The International Monetary Fund (IMF) on Tuesday downgraded its 2021 growth forecasts for emerging and developing Asia, as the recent wave of Delta coronavirus infections across the region and slow vaccinations clouded the region’s recovery prospects.
Growth in emerging and developing Asian economies is expected at 7.5% in 2021 and 6.4% in 2022, down from the April projections of 8.6% for this year, but up from the earlier projected 6.0% for next year.
According to the IMF, the pandemic has resulted in unprecedented output losses in the Asia Pacific region. Losses varied widely across economies, as a function of the stringency and effectiveness of containment policies, dependence on tourism and contact intensive services, and the degree of policy support. “Some of the Pacific Island countries have been among the worst affected”, it added.
Prospects for Emerging Asia marked down
The projection for the ASEAN-5 group, consisting of Indonesia, Malaysia, the Philippines, Thailand, and Vietnam was revised down by 0.6 points to 4.3% from the previous projection of a 4.9% expansion. The downgrade was led by the recent infection waves and still high Covid-19 caseloads, causing a drag-on activity. However, for 2022, IMF revised to 6.3% from 6.1% projected in April.
The 2021 growth forecast for Indonesia fell by 0.4 percentage points to 3.9% from April’s projection, but the country’s growth forecast edged up 0.1 percentage points to 5.9% for 2022. Thailand’s forecast by IMF was revised down by 0.5 percentage points to 2.1% in 2021 and growth outlook for 2022 was upgraded by 0.5 percentage points to 6.1%.
Similarly, the 2021 growth forecast for Philippines was 1.5 percentage points lower at 5.4% from April’s projection. Its 2022 projections were up by 0.5 percentage points to 7%. For Malaysia, GDP projections were down by 1.8 percentage points to 4.7% in 2021, while the 2022 real GDP growth forecast was kept unchanged at 6%.
Also for China the Washington-based organization trimmed the growth forecast for this year to 8.1%, down from April’s projection of 8.4%, on scaling back of public investment and overall fiscal support. However, the country’s growth forecast for next year edged up 0.1 percentage points from April to 5.7%.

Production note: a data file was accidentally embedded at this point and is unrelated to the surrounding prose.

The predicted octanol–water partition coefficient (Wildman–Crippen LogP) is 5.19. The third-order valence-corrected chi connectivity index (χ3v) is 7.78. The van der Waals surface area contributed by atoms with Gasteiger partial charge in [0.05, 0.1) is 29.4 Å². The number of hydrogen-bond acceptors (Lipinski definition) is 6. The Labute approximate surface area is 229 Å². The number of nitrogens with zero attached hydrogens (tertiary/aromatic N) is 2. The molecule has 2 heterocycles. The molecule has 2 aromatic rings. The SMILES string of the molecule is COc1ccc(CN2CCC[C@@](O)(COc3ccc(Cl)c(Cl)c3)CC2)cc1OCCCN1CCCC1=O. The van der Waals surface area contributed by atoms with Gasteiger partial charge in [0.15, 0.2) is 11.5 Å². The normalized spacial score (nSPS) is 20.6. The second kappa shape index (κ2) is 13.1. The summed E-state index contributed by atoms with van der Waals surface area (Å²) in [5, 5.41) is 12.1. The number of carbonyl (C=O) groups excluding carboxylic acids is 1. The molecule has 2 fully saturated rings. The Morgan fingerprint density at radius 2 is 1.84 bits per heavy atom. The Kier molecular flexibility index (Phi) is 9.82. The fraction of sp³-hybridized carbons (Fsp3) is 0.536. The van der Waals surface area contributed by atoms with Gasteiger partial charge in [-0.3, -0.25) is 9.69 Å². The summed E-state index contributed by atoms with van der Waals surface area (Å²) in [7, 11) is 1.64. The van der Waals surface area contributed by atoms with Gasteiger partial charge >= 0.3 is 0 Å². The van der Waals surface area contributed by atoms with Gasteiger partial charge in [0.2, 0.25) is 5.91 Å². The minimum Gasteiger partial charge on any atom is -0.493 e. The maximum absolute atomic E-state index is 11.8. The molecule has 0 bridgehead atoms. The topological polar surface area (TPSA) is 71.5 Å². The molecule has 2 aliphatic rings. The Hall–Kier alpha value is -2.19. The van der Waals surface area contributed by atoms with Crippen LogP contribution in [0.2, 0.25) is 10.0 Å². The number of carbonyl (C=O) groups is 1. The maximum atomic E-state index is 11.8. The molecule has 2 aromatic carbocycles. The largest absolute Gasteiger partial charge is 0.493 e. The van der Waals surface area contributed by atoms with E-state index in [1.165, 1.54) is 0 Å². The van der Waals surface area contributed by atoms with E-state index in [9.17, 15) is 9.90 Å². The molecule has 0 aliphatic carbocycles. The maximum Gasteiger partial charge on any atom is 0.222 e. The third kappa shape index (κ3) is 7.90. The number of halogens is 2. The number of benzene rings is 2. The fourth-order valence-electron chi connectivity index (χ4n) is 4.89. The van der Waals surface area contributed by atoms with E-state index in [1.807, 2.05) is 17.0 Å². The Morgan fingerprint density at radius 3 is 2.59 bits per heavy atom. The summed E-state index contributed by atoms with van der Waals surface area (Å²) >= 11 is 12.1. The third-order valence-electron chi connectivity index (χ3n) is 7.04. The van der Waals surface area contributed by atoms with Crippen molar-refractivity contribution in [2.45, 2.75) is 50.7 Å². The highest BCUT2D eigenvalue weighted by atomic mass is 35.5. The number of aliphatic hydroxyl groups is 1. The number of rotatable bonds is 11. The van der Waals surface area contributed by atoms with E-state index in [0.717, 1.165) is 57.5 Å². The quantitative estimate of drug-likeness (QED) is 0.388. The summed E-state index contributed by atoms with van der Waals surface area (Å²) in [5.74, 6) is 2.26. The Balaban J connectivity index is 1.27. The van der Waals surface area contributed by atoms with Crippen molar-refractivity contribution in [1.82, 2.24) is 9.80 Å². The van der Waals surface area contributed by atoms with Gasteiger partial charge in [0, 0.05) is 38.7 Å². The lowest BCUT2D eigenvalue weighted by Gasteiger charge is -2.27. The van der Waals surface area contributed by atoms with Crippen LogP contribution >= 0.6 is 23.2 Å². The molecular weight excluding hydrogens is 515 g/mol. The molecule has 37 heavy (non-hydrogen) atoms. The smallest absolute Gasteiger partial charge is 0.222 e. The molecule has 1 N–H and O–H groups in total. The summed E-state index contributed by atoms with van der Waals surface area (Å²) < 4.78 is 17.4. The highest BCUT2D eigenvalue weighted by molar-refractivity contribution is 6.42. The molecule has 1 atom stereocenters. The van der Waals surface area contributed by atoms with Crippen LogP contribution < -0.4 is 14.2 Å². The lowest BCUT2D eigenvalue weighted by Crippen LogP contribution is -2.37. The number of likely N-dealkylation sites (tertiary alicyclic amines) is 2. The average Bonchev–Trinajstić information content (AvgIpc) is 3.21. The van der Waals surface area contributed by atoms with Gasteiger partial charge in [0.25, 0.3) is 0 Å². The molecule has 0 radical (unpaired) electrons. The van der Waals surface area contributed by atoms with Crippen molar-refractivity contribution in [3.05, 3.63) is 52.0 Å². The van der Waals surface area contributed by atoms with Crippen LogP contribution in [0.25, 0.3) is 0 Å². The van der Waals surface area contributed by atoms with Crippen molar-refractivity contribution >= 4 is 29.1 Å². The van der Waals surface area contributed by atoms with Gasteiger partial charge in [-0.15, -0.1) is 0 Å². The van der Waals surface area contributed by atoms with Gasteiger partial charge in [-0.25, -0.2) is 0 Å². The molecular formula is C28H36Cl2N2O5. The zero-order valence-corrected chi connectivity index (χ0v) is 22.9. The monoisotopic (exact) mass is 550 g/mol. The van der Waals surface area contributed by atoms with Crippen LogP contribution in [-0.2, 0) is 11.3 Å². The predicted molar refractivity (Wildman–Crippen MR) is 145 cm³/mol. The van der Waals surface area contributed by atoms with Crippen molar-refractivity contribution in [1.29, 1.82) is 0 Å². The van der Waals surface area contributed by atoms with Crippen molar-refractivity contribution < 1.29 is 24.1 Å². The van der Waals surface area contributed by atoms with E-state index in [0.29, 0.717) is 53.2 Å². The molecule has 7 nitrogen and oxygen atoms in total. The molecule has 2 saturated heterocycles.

Due to the severe second wave of Covid-19 infections during March-May, the IMF forecast for India was slashed to 9.5% for 2021, down from the previous forecast of 12.5%. The 2022 forecast however was upgreade by 1.6 percentage points to 8.5%.
Divergence in APAC economic recovery
Against the downgrade revisions from emerging economies in Asia, revisions were mostly positive for the advanced economies in the Asia Pacific region. The IMF revised the growth forecast for South Korea to 4.3% this year, up by 0.7 percentage points from its April forecast. The IMF also lifted GDP growth for Australia to 5.3% for 2021, up 0.8 percentage points from the 4.5% forecast in April.
Japan’s forecast for 2021 was slightly downgraded by 0.5 percentage points to 2.8%, reflecting tighter restrictions in the first half of the year as coronavirus caseloads picked up. However, IMF anticipates a stronger rebound in the second half of the year as vaccination proceeds and the economy fully reopens, improving its growth forecast for 2022 to 3.0%.
“Vaccine access is the principal fault line along which the global recovery splits into two blocs: those that can look forward to further normalization of activity later this year (almost all advanced economies) and those that will still contend with prospects of resurgent infections and rising Covid death toll,” IMF said.
According to IMF’s Chief Economist Gita Gopinath, close to 40% of the population in advanced economies has been fully vaccinated. This is in comparison to 11% in emerging market economies and a tiny fraction in low-income developing countries.
“It is essential to make available upfront grant financing of around $25 billion for diagnostics, therapeutics, and vaccine preparedness for low-income developing countries,” Gopinath suggested.
The global economy is projected to grow 6.0% in 2021, unchanged from the IMF’s April outlook. For next year IMF expects a 4.9% growth, up by 0.5 percentage points from April, supported by an improved outlook for the United States, Morocco, Latin America, and the Caribbean.